The New York Times is reporting that the Obama Democrats are weighing a bold new ad strategy for the crescendo of the fall campaign. I’ll let the Times describe it (for the record, the White House is denying this):
President Obama’s political advisers, looking for ways to help Democrats and alter the course of the midterm elections in the final weeks, are considering a range of ideas, including national advertisements, to cast the Republican Party as all but taken over by Tea Party extremists, people involved in the discussion said.
White House and Congressional Democratic strategists are trying to energize dispirited Democratic voters over the coming six weeks, in hopes of limiting the party’s losses and keeping control of the House and Senate. The strategists see openings to exploit after a string of Tea Party successes split Republicans in a number of states, culminating last week with developments that scrambled Senate races in Delaware and Alaska.
When I first read this, it all sounded familiar to me. It took all of 10 seconds to remember why. The Democrats tried this identical tactic last year, and it didn’t work for them (the fact that they did this last year is why I don’t buy their current denial).
Here’s what happened. After the 2009 August recess, the Democrats were reeling when townhall meeting after townhall meeting blew up in their faces. In Texas, for instance, Dem. Rep Lloyd Doggett got caught on camera running away from his constituents at a grocery store in Austin, after they started asking him tough questions about ObamaCare that he didn’t want to answer. I was working for the Republican Party in Texas at the time, and had more than a little fun with Doggett’s cut and run act.
The Texas media asked me quite a bit about all this at the time, since the Democrats were whispering to several reporters that I’d planned it all. The Democrats assumed that all this was planned because that’s how they operate. The truth is, Doggett was but the first of many Democrats to experience real voter outrage at the various crimes against democracy that he and his cohorts were and are guilty of committing.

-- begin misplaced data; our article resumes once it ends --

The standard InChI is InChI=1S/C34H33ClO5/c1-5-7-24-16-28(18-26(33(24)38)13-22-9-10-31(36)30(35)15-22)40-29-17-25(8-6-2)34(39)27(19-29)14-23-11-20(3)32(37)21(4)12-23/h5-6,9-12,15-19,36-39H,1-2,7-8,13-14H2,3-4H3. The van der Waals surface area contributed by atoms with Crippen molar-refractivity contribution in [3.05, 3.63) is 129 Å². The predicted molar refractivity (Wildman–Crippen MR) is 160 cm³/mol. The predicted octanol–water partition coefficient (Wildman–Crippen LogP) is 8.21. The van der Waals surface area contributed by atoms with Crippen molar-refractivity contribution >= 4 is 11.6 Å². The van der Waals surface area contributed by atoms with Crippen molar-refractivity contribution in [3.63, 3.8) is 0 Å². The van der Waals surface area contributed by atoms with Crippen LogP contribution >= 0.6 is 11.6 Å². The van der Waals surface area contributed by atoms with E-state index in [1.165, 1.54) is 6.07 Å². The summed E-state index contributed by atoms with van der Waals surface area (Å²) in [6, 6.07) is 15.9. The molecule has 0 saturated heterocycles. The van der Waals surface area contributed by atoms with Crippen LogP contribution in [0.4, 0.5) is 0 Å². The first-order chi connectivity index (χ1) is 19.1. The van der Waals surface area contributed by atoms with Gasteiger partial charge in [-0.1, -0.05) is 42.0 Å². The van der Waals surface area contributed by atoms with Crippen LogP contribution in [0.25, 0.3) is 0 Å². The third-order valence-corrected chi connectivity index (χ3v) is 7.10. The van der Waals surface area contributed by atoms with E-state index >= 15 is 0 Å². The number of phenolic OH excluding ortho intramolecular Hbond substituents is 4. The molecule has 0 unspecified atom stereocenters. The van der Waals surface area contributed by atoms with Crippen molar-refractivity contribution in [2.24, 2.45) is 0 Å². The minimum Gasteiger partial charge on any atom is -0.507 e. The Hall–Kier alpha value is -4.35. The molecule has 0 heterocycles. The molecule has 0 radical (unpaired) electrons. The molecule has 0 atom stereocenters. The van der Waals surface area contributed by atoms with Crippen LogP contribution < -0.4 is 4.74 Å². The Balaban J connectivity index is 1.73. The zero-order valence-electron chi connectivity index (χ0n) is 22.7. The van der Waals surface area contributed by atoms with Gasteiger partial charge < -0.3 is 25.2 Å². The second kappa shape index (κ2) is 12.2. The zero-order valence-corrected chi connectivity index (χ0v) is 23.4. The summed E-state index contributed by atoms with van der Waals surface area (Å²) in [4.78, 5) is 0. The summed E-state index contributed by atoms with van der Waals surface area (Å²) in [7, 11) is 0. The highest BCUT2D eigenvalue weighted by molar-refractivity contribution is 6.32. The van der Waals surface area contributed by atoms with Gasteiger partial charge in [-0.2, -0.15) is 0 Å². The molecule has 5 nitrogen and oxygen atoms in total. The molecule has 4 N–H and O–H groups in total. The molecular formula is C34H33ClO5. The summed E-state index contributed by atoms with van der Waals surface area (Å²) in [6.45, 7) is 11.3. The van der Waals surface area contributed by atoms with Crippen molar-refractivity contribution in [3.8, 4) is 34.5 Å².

The Democrats did not do themselves any favors at all with their behavior last August. They talked on the phone while constituents asked questions, they said it’s perfectly fine to jail people who don’t buy health insurance, they banned cameras and dodged constituents, and this year one of them, Democrat Rep. Phil Hare of Illinois, admitted that he doesn’t even care about the Constitution.
After a month of disaster in August 2009, the Democrats decided that rather than listen to citizens’ genuine concerns and outrage, they would call ordinary Americans who were merely seeking their Constitutionally-guaranteed redress of grievances, “mobs.” They even produced a crummy (but helpful, from a Republican point of view) ad to that effect.
Well, on behalf of GOP communications directors, consultants, and Tea Party activists around the country, I hereby request to be thrown back into that briar patch forthwith. When the Democrats decide to go full bore against the Tea Partiers, well, the counterattacks practically write themselves. This is how I countered them a year ago, and it’s more or less how to counter them now.
Every single Democrat who is running away from Obama this year is vulnerable to this type of counterattack now. They all supported Obama’s election, they own his presidency and its tactics, and they own ObamaCare. If their party attacks the Tea Parties again, well, these Democrats will own that too.